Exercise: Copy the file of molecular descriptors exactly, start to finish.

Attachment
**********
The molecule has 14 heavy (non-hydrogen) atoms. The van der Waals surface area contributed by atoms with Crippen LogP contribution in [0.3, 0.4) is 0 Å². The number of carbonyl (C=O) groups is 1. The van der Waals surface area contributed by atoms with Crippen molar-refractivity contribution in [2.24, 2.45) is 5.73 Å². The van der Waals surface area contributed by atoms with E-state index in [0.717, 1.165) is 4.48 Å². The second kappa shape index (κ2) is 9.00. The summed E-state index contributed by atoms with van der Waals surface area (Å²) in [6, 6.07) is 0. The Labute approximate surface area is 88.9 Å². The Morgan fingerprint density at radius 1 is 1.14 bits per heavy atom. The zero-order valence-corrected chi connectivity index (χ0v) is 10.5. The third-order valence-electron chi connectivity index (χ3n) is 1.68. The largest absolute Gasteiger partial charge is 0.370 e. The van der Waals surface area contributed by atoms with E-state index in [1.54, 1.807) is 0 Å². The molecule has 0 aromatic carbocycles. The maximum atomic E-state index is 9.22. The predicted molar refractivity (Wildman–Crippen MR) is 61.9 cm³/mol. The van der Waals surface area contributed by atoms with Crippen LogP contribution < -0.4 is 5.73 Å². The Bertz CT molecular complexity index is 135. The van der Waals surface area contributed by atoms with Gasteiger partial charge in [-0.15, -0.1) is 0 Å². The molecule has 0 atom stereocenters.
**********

The molecule has 14 heavy (non-hydrogen) atoms. The van der Waals surface area contributed by atoms with Crippen LogP contribution in [0.3, 0.4) is 0 Å². The number of carbonyl (C=O) groups is 1. The van der Waals surface area contributed by atoms with Crippen molar-refractivity contribution in [2.24, 2.45) is 5.73 Å². The van der Waals surface area contributed by atoms with E-state index in [0.717, 1.165) is 4.48 Å². The second kappa shape index (κ2) is 9.00. The summed E-state index contributed by atoms with van der Waals surface area (Å²) in [6, 6.07) is 0. The Labute approximate surface area is 88.9 Å². The Morgan fingerprint density at radius 1 is 1.14 bits per heavy atom. The zero-order valence-corrected chi connectivity index (χ0v) is 10.5. The third-order valence-electron chi connectivity index (χ3n) is 1.68. The largest absolute Gasteiger partial charge is 0.370 e. The van der Waals surface area contributed by atoms with E-state index in [1.54, 1.807) is 0 Å². The molecule has 0 aromatic carbocycles. The maximum atomic E-state index is 9.22. The predicted molar refractivity (Wildman–Crippen MR) is 61.9 cm³/mol. The van der Waals surface area contributed by atoms with Crippen LogP contribution < -0.4 is 5.73 Å². The Bertz CT molecular complexity index is 135. The van der Waals surface area contributed by atoms with Gasteiger partial charge in [-0.15, -0.1) is 0 Å². The molecule has 0 atom stereocenters.